Life-changing mission

Tyler Thompson overcame PTSD to become a leader in the Veteran and Military Center with plans to work with veterans after he graduates.

Tyler Thompson

After tours in Iraq and Afghanistan, Tyler Thompson returned home with PTSD. Now he wants to help veterans get the care they deserve.

Tyler Thompson spent seven years in the U.S. Army, deploying to Iraq and Afghanistan. When he returned home after tours in each country, he suffered from PTSD.

It took him a long time to get the help he needed, but he finally did. Now he wants to help veterans facing similar challenges.

He’s working toward that goal as a student leader in the Wright State University Veteran and Military Center and by majoring in rehabilitation services so he can work with veterans after he graduates.

“We just have so many men and women come back with mental health problems,” said Thompson, who is a junior. “I’ll have experience in the field and I’ll have the education.”

“I can help people out just like myself,” he said, “and it helps me too.”

Thompson joined the Army in 2002 and spent nearly two years in Iraq as an armor crewman, holding various positions like tank driver, tank loader and tank commander. When his stint ended in 2006, he returned to Richwood, Ohio, where he grew up and attended Marion Technical College, receiving an associate degree in criminal justice.

Tyler Thompson speaking at Wright State

Tyler Thompson was invited to speak on behalf of veteran students during a visit to Wright State this spring by Ohio Gov. John Kasich.

At the time, he was experiencing problems because of post-traumatic stress disorder, though he didn’t know he had PTSD. He initially visited the VA, but says he was too proud and stubborn to actually seek help. He concealed his depression from others.

“I didn’t tell anybody in the world that I had any problems because I thought that I was the only one,” he said.

Thinking civilian life wasn’t for him, he rejoined the Army, this time serving with the 2nd Infantry Division based in Fort Lewis, Wash. In 2009, he deployed to Afghanistan, where he served until 2010.

After he returned from Afghanistan, Thompson’s mental health worsened. He was angry, depressed and suicidal. “I had three, four years where I didn’t feel anything at all,” he said. “Didn’t feel happy, didn’t feel sad.”

“My problems were so bad I tried to continually bottle it up and tried not to let anyone see there was anything wrong with me,” he recalled.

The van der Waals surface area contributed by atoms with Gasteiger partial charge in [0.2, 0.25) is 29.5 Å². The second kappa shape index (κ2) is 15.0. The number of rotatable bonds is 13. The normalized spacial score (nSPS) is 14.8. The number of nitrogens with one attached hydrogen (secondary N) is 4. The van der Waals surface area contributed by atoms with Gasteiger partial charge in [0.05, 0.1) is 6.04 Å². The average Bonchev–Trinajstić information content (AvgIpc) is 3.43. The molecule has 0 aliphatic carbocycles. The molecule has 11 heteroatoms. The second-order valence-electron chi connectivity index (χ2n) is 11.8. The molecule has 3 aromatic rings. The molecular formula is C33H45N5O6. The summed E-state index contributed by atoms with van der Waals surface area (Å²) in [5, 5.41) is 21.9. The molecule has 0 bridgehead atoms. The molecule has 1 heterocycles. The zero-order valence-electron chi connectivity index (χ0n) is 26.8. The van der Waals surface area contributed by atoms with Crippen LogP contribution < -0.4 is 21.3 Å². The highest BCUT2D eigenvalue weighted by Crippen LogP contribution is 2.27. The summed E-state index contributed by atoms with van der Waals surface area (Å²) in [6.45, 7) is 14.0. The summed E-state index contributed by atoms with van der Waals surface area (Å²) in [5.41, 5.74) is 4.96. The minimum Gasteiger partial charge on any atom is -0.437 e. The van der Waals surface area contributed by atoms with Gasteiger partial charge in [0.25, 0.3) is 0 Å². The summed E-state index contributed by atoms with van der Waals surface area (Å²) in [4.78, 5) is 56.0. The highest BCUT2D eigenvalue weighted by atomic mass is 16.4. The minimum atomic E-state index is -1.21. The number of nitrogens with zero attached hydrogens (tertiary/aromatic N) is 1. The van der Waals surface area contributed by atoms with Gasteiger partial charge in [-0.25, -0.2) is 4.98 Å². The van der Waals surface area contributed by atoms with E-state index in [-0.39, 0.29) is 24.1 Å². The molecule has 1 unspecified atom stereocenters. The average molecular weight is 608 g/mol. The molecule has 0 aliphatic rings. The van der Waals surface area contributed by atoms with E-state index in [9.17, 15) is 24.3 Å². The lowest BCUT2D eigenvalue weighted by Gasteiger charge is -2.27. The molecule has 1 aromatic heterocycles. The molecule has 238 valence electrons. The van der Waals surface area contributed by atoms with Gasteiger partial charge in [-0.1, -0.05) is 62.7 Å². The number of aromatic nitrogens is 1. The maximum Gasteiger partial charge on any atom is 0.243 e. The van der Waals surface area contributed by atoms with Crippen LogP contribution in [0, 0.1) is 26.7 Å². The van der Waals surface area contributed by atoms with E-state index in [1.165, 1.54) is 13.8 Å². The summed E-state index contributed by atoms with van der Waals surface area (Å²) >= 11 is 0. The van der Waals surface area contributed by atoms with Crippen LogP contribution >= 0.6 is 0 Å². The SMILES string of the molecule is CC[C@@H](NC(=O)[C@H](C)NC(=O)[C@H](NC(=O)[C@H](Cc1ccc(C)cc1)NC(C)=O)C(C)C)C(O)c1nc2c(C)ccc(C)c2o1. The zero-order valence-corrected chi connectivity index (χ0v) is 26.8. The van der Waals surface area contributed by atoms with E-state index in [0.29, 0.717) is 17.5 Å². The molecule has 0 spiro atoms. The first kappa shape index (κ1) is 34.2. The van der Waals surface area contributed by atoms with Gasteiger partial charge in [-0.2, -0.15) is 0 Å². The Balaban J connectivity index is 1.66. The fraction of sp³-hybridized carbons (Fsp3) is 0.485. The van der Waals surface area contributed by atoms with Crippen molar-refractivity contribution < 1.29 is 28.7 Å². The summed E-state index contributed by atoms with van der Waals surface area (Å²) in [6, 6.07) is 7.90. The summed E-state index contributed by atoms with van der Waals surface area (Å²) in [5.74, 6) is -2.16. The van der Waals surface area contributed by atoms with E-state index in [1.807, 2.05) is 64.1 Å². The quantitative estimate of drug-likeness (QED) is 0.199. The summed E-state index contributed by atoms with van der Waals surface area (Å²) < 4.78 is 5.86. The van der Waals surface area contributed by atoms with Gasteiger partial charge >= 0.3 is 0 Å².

But others did notice something was wrong and urged Thompson to seek help. Eventually, he started receiving therapy. “I’ve learned to turn the volume down quite a bit,” he said, “just tone it out so I can do stuff that’s more important.”

One of the things that’s important to Thompson is his role as a Mission Continues fellow in the Veteran and Military Center. Founded in 2007 by a former Navy SEAL, the Mission Continues is a nonprofit organization that offers post-9/11 veterans fellowships and other opportunities to perform community service with local nonprofits.

As part of his fellowship, Thompson created a veterans-only orientation program and a peer-mentoring program for new students who have military experience.

Working with the Transfer Student Resource Center, the Veteran and Military Center will pilot the orientation program in May and fully launch it this fall. The orientation program is tailored for veterans and will include topics like GI Bill benefits that do not affect traditional students.

The mentoring program, called the Battle Buddy Program, is designed to help veterans transition to college life and introduce them to the veteran community on campus. New students will have a mentor and will receive help with academics, GI Bill benefits and other needs.

The idea behind both the orientation and Battle Buddy programs is to create a tight-knit group of veteran students who feel like they belong at Wright State.

“We want to make it a special place for them,” Thompson said. “We want them to really feel like they belong here.”

Thompson’s fellowship in the Veteran and Military Center is only one of the significant changes at the center this year, said Seth Gordon, Ph.D., the center’s director. The center has expanded its role beyond GI Bill processing to focus on academic success and advocacy, leadership and career development, and community building.

“As a Mission Continues Fellow, Tyler is focused on assisting veterans, particularly post 9/11-veterans, with their transition into college,” Gordon said. “Being a pioneer can be difficult, and Tyler’s good-natured flexibility and resilience has proven to be a great asset.”

When Gordon encouraged him to apply for the Mission Continues Fellowship, Thompson was initially hesitant to get involved because he wasn’t sure if he was ready to make a big commitment.

Now he’s glad he did. “It was a game changer,” he said. “It changed my life.”

The fellowship has given Thompson the confidence to do things he normally wouldn’t do. That includes speaking on behalf of veteran students during a visit to Wright State this spring by Ohio Gov. John Kasich.

As Thompson has gotten more involved on campus, he has realized people rely on him—just like in the Army. He has also embraced the idea that he represents student veterans on campus.

“I want people to know I’m someone they can depend on, someone who is responsible and dedicated to their cause,” he said. “I want people to know I’m passionate about veterans.”

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